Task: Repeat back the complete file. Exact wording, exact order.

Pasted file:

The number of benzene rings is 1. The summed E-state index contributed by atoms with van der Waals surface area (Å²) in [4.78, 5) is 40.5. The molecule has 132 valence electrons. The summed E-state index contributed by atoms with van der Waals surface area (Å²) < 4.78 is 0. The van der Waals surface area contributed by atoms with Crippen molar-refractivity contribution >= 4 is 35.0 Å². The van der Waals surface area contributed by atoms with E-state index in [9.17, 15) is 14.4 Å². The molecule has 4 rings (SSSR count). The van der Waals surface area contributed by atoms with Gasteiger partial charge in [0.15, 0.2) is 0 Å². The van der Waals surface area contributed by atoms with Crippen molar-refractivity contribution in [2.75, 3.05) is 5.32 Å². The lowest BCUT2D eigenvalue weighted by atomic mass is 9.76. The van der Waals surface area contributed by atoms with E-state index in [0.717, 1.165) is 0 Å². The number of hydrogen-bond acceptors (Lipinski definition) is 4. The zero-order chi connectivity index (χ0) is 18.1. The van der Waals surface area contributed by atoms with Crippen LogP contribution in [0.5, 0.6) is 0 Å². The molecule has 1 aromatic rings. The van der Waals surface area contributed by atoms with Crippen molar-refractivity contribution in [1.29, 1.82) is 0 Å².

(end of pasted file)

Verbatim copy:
The number of benzene rings is 1. The summed E-state index contributed by atoms with van der Waals surface area (Å²) in [4.78, 5) is 40.5. The molecule has 132 valence electrons. The summed E-state index contributed by atoms with van der Waals surface area (Å²) < 4.78 is 0. The van der Waals surface area contributed by atoms with Crippen molar-refractivity contribution >= 4 is 35.0 Å². The van der Waals surface area contributed by atoms with E-state index in [9.17, 15) is 14.4 Å². The molecule has 4 rings (SSSR count). The van der Waals surface area contributed by atoms with Gasteiger partial charge in [0.15, 0.2) is 0 Å². The van der Waals surface area contributed by atoms with Crippen molar-refractivity contribution in [2.75, 3.05) is 5.32 Å². The lowest BCUT2D eigenvalue weighted by atomic mass is 9.76. The van der Waals surface area contributed by atoms with E-state index in [0.717, 1.165) is 0 Å². The number of hydrogen-bond acceptors (Lipinski definition) is 4. The zero-order chi connectivity index (χ0) is 18.1. The van der Waals surface area contributed by atoms with Crippen LogP contribution in [0.5, 0.6) is 0 Å². The molecule has 1 aromatic rings. The van der Waals surface area contributed by atoms with Crippen molar-refractivity contribution in [1.29, 1.82) is 0 Å².